BEST PRACTICES: Space utilization

Warehouse and distribution center managers constantly face the challenge to efficiently utilize space – and therefore reduce costs – while selecting material handling solutions that are specific to their applications and needs

12/15/2010


Warehouse and distribution center managers constantly face the challenge to efficiently utilize space – and therefore reduce costs – while selecting material handling solutions that are specific to their applications and needs. Considering the throughput of products at a facility can better help managers understand their warehousing needs, helping to uncover solutions that combine material handling products and storage solutions to enhance productivity and drive down costs.

Lift truck, rack choices impact storage density

Effective warehouse space design must accommodate increasing numbers of stock keeping units (SKUs) while increasing cube utilization. To achieve this task, there are many types of lift trucks in various configurations and racks to consider, as each provides a specific storage function. For example, rack options include selective, deep-reach, drive-in or push-back rack.

The type of lift truck also is critical to efficiently utilizing space. Sit-down counterbalanced trucks require a wide (10-foot) aisle to retrieve materials stored in rack. Reach trucks require a narrow (8-foot aisle), and turret trucks require a very narrow aisle (5½-feet wide). The trucks that work within narrower aisles allow for more pallet storage and less space devoted to the aisle. In addition to using the horizontal space more effectively, narrow aisle trucks can lift higher, better utilizing available vertical space.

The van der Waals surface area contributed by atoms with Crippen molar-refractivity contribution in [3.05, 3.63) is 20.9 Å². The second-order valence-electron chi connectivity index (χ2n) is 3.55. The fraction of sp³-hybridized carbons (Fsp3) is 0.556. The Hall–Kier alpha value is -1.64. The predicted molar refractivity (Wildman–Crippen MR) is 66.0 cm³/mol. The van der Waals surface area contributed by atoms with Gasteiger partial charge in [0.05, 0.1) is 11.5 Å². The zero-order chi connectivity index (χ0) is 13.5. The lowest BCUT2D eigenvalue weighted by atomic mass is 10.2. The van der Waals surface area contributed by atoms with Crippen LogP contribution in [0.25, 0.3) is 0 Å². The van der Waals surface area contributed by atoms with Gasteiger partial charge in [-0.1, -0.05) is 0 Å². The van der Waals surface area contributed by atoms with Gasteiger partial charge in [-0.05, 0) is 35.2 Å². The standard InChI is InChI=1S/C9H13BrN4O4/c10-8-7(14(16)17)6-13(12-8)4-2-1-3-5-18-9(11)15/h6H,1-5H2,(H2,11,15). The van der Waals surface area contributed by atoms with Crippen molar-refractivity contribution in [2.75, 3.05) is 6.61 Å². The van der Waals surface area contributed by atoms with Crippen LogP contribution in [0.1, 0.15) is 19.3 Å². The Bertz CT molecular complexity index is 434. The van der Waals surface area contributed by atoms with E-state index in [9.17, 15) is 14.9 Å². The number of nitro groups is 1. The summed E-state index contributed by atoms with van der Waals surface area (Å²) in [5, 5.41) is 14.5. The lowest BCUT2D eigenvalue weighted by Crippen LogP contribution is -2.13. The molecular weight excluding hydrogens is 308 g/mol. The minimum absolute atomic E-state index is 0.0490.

Chart 1 shows the number of pallet levels accommodated and the square feet required for each pallet stored using different types of lift trucks.

As an example, when comparing four levels of pallet storage, the reach truck enables storage of more than 20% more pallets in the same space as the sit-down counterbalanced lift truck. The turret trucks increase storage by more than 30% compared with the counterbalanced truck. When the turret truck is used for nine levels of pallet storage, it increases storage density 70% more than the sit-down counterbalanced truck.

One size doesn’t fit all

Some warehouses employ multiple methods of storage, such as various types of racking or mezzanines. Combining different types of storage systems is important in maximizing warehouse space utilization. However, the storage mediums should be selected based on the movement of inventory.

The Pareto principle states that 80% of the activity in a warehouse comes from 20% of the items, and these items are the fast-movers within the warehouse. The next 15% of the activity comes from 30% of the items, which are the medium-movers. Finally, 5% of warehouse activity comes from 50% of the items, which are the slow-movers.

By separating the fast-, medium- and slow-moving products within a warehouse, throughput can be increased by optimizing access to the fastest-moving products. Easier access to the products that generate the most warehouse activity reduces time spent traveling within a warehouse, enabling more time to be spent handling products.

Fast-movers typically are stored in bulk storage and wide-aisle selective pallet rack. For companies using reach trucks, fast-moving products can be stored in narrow aisles. Medium-movers are often best stored in narrow aisles that are equipped with selective pallet rack, carton-flow rack or carousels. Slow-moving products generally are stored in very narrow aisles and utilize turret trucks, carousels and shelving.

Seek opportunities for storage

Consulting with a material handling expert can help companies identify additional ways to increase pallet storage capacity or enhance warehouse design efficiency. For example, there may be an area above cross aisles that can be converted to storage space. Or, it may be possible to add racking to the area above dock doors. By examining opportunities to expand vertically into available space, warehouse managers can utilize the existing area more efficiently within a facility.